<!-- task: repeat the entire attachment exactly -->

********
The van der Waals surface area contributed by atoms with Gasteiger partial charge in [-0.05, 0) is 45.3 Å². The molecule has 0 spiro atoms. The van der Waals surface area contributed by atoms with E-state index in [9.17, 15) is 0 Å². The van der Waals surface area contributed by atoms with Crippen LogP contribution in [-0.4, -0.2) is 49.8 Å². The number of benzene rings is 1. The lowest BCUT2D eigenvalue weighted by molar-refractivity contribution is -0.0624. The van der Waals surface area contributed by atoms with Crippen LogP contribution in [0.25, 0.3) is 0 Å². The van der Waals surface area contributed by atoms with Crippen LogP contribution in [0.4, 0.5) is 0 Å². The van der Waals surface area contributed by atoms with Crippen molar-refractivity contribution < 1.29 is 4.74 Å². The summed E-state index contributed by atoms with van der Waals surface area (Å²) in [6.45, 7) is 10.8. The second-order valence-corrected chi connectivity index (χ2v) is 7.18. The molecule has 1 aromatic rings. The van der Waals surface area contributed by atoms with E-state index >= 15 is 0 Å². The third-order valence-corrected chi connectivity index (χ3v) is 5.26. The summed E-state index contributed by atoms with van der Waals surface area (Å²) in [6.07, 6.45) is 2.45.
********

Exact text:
The van der Waals surface area contributed by atoms with Gasteiger partial charge in [-0.05, 0) is 45.3 Å². The molecule has 0 spiro atoms. The van der Waals surface area contributed by atoms with E-state index in [9.17, 15) is 0 Å². The van der Waals surface area contributed by atoms with Crippen LogP contribution in [-0.4, -0.2) is 49.8 Å². The number of benzene rings is 1. The lowest BCUT2D eigenvalue weighted by molar-refractivity contribution is -0.0624. The van der Waals surface area contributed by atoms with Crippen LogP contribution in [0.25, 0.3) is 0 Å². The van der Waals surface area contributed by atoms with Crippen LogP contribution in [0.4, 0.5) is 0 Å². The van der Waals surface area contributed by atoms with Crippen molar-refractivity contribution < 1.29 is 4.74 Å². The summed E-state index contributed by atoms with van der Waals surface area (Å²) in [6.45, 7) is 10.8. The second-order valence-corrected chi connectivity index (χ2v) is 7.18. The molecule has 1 aromatic rings. The van der Waals surface area contributed by atoms with E-state index >= 15 is 0 Å². The third-order valence-corrected chi connectivity index (χ3v) is 5.26. The summed E-state index contributed by atoms with van der Waals surface area (Å²) in [6.07, 6.45) is 2.45.